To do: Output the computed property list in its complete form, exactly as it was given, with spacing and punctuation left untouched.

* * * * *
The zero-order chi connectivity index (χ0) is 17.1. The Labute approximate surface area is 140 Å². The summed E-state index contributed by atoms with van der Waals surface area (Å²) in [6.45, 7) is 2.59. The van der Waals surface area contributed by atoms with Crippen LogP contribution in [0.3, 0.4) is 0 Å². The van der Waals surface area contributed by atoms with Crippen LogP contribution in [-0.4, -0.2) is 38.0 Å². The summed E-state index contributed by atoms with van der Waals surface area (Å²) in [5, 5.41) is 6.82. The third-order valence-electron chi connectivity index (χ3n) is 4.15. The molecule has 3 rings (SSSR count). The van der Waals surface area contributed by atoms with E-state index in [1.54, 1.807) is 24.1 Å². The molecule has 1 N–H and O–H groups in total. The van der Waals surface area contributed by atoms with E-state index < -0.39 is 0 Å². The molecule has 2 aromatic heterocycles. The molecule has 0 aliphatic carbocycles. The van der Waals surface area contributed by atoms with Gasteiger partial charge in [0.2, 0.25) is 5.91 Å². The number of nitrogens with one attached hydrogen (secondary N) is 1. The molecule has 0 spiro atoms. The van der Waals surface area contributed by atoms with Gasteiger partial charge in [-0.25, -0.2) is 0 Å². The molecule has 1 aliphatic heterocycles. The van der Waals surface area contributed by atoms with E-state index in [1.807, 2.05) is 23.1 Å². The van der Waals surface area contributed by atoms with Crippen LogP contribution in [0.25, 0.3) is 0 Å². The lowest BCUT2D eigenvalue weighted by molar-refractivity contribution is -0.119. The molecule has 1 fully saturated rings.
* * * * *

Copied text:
The zero-order chi connectivity index (χ0) is 17.1. The Labute approximate surface area is 140 Å². The summed E-state index contributed by atoms with van der Waals surface area (Å²) in [6.45, 7) is 2.59. The van der Waals surface area contributed by atoms with Crippen LogP contribution in [0.3, 0.4) is 0 Å². The van der Waals surface area contributed by atoms with Crippen LogP contribution in [-0.4, -0.2) is 38.0 Å². The summed E-state index contributed by atoms with van der Waals surface area (Å²) in [5, 5.41) is 6.82. The third-order valence-electron chi connectivity index (χ3n) is 4.15. The molecule has 3 rings (SSSR count). The van der Waals surface area contributed by atoms with E-state index in [1.54, 1.807) is 24.1 Å². The molecule has 1 N–H and O–H groups in total. The van der Waals surface area contributed by atoms with E-state index < -0.39 is 0 Å². The molecule has 2 aromatic heterocycles. The molecule has 0 aliphatic carbocycles. The van der Waals surface area contributed by atoms with Gasteiger partial charge in [0.2, 0.25) is 5.91 Å². The number of nitrogens with one attached hydrogen (secondary N) is 1. The molecule has 0 spiro atoms. The van der Waals surface area contributed by atoms with Gasteiger partial charge in [-0.25, -0.2) is 0 Å². The molecule has 1 aliphatic heterocycles. The van der Waals surface area contributed by atoms with E-state index in [1.807, 2.05) is 23.1 Å². The van der Waals surface area contributed by atoms with Crippen LogP contribution in [0.25, 0.3) is 0 Å². The lowest BCUT2D eigenvalue weighted by molar-refractivity contribution is -0.119. The molecule has 1 fully saturated rings.